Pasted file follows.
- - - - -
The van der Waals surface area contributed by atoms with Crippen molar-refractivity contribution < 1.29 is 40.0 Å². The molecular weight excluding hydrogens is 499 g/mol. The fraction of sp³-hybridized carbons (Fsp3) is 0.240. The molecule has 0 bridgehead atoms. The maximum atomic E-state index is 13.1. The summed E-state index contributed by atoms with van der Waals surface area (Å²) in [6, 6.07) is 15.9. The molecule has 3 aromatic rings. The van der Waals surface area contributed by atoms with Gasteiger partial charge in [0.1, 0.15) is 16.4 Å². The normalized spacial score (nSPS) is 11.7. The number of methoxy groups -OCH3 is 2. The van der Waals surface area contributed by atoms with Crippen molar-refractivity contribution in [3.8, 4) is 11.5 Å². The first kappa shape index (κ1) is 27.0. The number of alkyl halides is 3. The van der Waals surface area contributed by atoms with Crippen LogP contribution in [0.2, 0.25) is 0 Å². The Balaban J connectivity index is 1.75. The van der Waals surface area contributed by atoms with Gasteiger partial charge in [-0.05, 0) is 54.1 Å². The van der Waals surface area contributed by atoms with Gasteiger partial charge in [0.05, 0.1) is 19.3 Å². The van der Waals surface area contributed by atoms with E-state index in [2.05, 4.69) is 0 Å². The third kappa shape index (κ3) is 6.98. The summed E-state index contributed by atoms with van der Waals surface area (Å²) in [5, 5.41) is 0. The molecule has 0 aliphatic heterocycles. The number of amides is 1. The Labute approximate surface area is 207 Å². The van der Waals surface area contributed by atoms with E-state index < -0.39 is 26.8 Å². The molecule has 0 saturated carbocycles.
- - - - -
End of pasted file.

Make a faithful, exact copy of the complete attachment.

The van der Waals surface area contributed by atoms with Crippen molar-refractivity contribution < 1.29 is 40.0 Å². The molecular weight excluding hydrogens is 499 g/mol. The fraction of sp³-hybridized carbons (Fsp3) is 0.240. The molecule has 0 bridgehead atoms. The maximum atomic E-state index is 13.1. The summed E-state index contributed by atoms with van der Waals surface area (Å²) in [6, 6.07) is 15.9. The molecule has 3 aromatic rings. The van der Waals surface area contributed by atoms with Gasteiger partial charge in [0.1, 0.15) is 16.4 Å². The normalized spacial score (nSPS) is 11.7. The number of methoxy groups -OCH3 is 2. The van der Waals surface area contributed by atoms with Crippen molar-refractivity contribution in [3.8, 4) is 11.5 Å². The first kappa shape index (κ1) is 27.0. The number of alkyl halides is 3. The van der Waals surface area contributed by atoms with Crippen LogP contribution in [0.2, 0.25) is 0 Å². The Balaban J connectivity index is 1.75. The van der Waals surface area contributed by atoms with Gasteiger partial charge in [-0.05, 0) is 54.1 Å². The van der Waals surface area contributed by atoms with Gasteiger partial charge in [0.05, 0.1) is 19.3 Å². The van der Waals surface area contributed by atoms with E-state index in [2.05, 4.69) is 0 Å². The third kappa shape index (κ3) is 6.98. The summed E-state index contributed by atoms with van der Waals surface area (Å²) in [5, 5.41) is 0. The molecule has 0 aliphatic heterocycles. The number of amides is 1. The Labute approximate surface area is 207 Å². The van der Waals surface area contributed by atoms with E-state index < -0.39 is 26.8 Å². The molecule has 0 saturated carbocycles.